Personal attachments change in the ambiguous loss. While the caregiver is “attached” or connected to the person with dementia, the relationship becomes one-sided and may lead to anxiety, stress, and role confusion. Dr. Boss refers to this concept as “holding on and letting go.” Professionals can guide caregivers to create and verbalize new goals: 1) to revise the attachment and learn to live with the ambiguity of the loss and 2) accept a less-than-perfect relationship, still important, but now changed.
Build a Psychological Family
Human connections keep one healthy and are vital during times of stress, loss, and the continuing challenges of caregiving. Encourage caregivers to seek new or strengthen current connections to a psychological family (e.g., friends, neighbors, and support systems) to help manage the stress of caregiving. This may require caregivers to ask for additional hands-on assistance and/or for emotional support. Be prepared to share local community resources with caregivers, including professional counselors, support groups, and respite care.
Take Control of Self-Care
While the current situation cannot be fixed, the approach to living each day can. Thus, self-preservation is necessary. Provide practical strategies for caregivers to regularly engage in self-care (e.g., exercise, hobbies, respite care), to secure extra help as needed, and to build connections with a psychological family. As Boss writes, “minding yourself is not selfish. Do it for the person you love who now needs you to stay healthy and strong.”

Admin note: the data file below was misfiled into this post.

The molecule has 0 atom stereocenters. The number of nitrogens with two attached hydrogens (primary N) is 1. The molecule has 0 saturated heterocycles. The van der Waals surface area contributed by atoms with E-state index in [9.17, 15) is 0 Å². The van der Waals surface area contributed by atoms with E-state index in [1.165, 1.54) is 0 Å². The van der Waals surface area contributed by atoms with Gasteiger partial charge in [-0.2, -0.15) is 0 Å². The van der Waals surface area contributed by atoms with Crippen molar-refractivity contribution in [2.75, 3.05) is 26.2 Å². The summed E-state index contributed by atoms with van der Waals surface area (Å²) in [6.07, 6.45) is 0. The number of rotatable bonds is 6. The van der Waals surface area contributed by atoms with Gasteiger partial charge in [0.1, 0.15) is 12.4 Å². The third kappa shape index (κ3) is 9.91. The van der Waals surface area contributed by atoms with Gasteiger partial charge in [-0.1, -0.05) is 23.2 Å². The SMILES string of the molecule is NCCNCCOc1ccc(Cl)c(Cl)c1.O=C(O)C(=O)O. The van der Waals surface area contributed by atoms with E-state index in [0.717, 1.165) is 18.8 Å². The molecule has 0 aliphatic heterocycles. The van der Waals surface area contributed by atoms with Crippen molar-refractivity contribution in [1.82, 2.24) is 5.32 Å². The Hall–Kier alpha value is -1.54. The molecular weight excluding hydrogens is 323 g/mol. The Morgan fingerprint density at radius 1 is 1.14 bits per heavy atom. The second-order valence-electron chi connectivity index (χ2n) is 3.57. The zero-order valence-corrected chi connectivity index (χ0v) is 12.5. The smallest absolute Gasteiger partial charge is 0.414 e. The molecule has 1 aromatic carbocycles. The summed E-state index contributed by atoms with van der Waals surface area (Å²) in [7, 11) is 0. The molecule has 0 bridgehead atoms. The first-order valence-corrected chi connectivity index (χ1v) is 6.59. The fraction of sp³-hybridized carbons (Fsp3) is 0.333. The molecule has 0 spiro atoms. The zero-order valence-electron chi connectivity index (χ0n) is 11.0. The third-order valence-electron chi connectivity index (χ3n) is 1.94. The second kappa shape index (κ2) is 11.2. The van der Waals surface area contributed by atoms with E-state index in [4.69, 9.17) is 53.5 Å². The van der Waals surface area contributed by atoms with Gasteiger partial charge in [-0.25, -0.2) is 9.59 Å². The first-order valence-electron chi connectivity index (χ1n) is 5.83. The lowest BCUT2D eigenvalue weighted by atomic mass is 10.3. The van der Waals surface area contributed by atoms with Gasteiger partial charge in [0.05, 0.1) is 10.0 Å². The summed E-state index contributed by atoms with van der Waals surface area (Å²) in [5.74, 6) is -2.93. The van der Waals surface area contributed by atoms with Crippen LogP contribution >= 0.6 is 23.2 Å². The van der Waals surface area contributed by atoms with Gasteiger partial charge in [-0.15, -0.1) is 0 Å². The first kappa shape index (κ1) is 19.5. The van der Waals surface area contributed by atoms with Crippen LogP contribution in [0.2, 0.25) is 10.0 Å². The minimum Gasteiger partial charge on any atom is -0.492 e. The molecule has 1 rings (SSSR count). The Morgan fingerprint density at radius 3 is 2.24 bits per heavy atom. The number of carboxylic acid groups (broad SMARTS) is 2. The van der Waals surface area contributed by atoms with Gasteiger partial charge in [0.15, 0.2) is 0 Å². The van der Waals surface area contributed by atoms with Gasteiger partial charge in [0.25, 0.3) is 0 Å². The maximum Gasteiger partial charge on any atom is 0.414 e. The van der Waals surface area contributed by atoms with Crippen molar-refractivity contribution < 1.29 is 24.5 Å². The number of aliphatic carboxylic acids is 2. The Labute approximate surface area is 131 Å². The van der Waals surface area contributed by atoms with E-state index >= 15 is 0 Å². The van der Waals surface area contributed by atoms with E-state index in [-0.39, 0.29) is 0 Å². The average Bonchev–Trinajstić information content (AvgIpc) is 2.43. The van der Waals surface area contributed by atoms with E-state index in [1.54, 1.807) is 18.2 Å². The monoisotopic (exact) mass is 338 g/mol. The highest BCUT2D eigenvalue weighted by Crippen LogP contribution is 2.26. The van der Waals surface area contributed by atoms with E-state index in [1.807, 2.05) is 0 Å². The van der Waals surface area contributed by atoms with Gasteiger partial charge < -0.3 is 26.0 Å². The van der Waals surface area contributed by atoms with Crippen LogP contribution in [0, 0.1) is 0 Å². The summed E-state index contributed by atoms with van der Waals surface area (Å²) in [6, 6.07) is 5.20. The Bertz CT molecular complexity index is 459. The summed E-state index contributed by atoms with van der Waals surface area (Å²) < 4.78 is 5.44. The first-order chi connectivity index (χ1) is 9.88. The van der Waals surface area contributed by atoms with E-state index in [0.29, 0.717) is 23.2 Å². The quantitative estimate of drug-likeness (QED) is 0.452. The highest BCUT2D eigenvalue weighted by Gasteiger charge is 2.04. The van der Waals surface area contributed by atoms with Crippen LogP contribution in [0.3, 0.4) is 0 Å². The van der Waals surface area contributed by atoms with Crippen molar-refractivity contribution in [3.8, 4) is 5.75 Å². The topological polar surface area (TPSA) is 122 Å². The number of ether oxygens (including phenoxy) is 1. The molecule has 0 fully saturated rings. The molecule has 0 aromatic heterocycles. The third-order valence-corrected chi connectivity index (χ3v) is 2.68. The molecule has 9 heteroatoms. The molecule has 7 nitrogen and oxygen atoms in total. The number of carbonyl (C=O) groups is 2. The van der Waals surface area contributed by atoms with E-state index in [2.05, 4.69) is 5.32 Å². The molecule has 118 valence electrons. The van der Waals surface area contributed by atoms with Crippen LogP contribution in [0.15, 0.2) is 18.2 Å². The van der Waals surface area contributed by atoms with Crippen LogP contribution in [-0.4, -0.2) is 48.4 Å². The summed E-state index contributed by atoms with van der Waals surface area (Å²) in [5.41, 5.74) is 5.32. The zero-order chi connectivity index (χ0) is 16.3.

In summary, resolve can emerge from recognizing and making peace with ambiguity and by learning new skills. Coach caregivers to let go of the past, which can no longer be relived, and to create hopes and dreams for a future of realistic possibilities.
“Life with dementia can be less than ideal and still be pretty good. That perceptual shift is under your control.” – Pauline Boss, 2011, p. 171
References and Resources
- Alzheimer’s Society. Ambiguous loss and grief in dementia. A resource for individuals and families. 2013.
- Alzheimer’s Society. Ambiguous loss and grief in dementia. A resource for healthcare providers. 2013.
- Boss P. Loss, trauma, and resilience. Therapeutic work with ambiguous loss. 2006. New York: WW Norton & Company.
- Boss P. Loving Someone Who Has Dementia. How to Find Hope While Coping with Stress and Grief. 2011, San Francisco, CA: Jossey-Bass.
National Editorial Board: Theodore M Johnson II, MD, MPH, Emory University; Jenny Jordan, PT, DPT, Sacred Heart Hospital, Spokane, WA; Jane Marks, RN, MS, FNGNA, Johns Hopkins University; Josette Rivera, MD, University of California San Francisco; Jean Yudin, CRNP, University of Pennsylvania
Interprofessional Associate Editors: Carleigh High, PT, DPT; David Coon, PhD; Marilyn Gilbert, MS, CHES; Jeannie Lee, PharmD, BCPS; Marisa Menchola, PhD; Francisco Moreno, MD; Linnea Nagel, PA-C, MPAS; Lisa O’Neill, DBH, MPH; Floribella Redondo; Laura Vitkus, MPH, CHES